Perusing through the entry for Chateau Montelena, I wondered if Mike Grgich would receive a mention as the winemaker, since it was his Chardonnay that prevailed at the Judgement of Paris. The authors of “The California Wine Book” do mention Grgich, and his profile is actually a dominant portion of the Montelena entry. At the time “The California Wine Book” was published, Grgich was still an partner at Chateau Montelena, perhaps just weeks before his relationship with the Barrett Family would ultimately unravel. After putting Montelena on the world stage at the 1976 Paris Tasting, Mike Grgich would soon leave the winery to launch Grgich Hills in 1977 (backed this time by Austin Hills, the heir of Hills Brothers Coffee).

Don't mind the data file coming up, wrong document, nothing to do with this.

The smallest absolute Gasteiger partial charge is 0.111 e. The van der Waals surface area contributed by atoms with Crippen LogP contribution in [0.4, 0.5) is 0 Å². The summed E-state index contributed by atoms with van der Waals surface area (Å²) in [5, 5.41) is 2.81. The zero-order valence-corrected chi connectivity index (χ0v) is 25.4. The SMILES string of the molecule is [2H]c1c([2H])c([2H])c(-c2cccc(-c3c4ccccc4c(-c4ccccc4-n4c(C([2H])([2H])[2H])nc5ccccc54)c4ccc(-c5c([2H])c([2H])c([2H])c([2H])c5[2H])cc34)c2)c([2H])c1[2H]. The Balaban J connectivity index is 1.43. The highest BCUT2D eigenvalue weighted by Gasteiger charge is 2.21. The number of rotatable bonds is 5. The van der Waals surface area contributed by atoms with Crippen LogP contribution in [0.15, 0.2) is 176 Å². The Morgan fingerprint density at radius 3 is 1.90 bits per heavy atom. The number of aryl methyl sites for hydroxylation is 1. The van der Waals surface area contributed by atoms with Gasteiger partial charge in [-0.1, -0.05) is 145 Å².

Among the list of “On the Brink” wineries, I was amused to find “Silveroaks Cellars,” which had not yet released a single vintage at the time of publication (Silver Oak did have a wine program dating back to 1973, however, and was it due to make its debut either in late 1976 or early 1977). I also noted an entry for Diamond Creek, another legendary winery in its very infancy. As with Silver Oak, Diamond Creek also launched its campaign with the 1973 vintage, soon to become California’s first recognized cult wine (I believe that Diamond Creek Cab still retails for $175, if you can even find it). Silver Oak, on the other hand, has since emerged as a 100,000-case-per-year juggernaut (you can find this wine anywhere), with its Napa Valley Cabernet fetching $100 per bottle (don’t do it).